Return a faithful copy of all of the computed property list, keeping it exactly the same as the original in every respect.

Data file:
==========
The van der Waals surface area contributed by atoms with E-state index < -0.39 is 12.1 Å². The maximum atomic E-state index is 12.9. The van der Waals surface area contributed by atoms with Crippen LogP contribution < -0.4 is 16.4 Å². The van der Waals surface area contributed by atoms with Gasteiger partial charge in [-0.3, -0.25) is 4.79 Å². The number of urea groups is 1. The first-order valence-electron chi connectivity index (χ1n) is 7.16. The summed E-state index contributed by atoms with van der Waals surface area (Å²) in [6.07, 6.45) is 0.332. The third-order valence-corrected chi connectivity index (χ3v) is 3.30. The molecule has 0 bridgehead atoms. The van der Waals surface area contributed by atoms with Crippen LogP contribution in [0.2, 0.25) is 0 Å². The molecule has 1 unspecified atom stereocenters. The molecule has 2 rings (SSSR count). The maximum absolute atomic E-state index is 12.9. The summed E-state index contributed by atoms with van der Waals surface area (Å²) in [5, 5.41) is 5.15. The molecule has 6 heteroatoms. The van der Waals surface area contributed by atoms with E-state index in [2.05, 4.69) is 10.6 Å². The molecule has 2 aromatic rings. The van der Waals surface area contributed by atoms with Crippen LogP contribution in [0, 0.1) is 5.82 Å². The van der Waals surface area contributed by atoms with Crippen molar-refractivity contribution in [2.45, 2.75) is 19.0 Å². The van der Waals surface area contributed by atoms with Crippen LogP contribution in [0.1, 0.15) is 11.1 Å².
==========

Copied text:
The van der Waals surface area contributed by atoms with E-state index < -0.39 is 12.1 Å². The maximum atomic E-state index is 12.9. The van der Waals surface area contributed by atoms with Crippen LogP contribution < -0.4 is 16.4 Å². The van der Waals surface area contributed by atoms with Gasteiger partial charge in [-0.3, -0.25) is 4.79 Å². The number of urea groups is 1. The first-order valence-electron chi connectivity index (χ1n) is 7.16. The summed E-state index contributed by atoms with van der Waals surface area (Å²) in [6.07, 6.45) is 0.332. The third-order valence-corrected chi connectivity index (χ3v) is 3.30. The molecule has 0 bridgehead atoms. The van der Waals surface area contributed by atoms with Crippen LogP contribution in [0.2, 0.25) is 0 Å². The molecule has 1 unspecified atom stereocenters. The molecule has 2 rings (SSSR count). The maximum absolute atomic E-state index is 12.9. The summed E-state index contributed by atoms with van der Waals surface area (Å²) in [5, 5.41) is 5.15. The molecule has 6 heteroatoms. The van der Waals surface area contributed by atoms with E-state index in [2.05, 4.69) is 10.6 Å². The molecule has 2 aromatic rings. The van der Waals surface area contributed by atoms with Crippen LogP contribution in [0, 0.1) is 5.82 Å². The van der Waals surface area contributed by atoms with Crippen molar-refractivity contribution in [2.45, 2.75) is 19.0 Å². The van der Waals surface area contributed by atoms with Crippen LogP contribution in [0.1, 0.15) is 11.1 Å².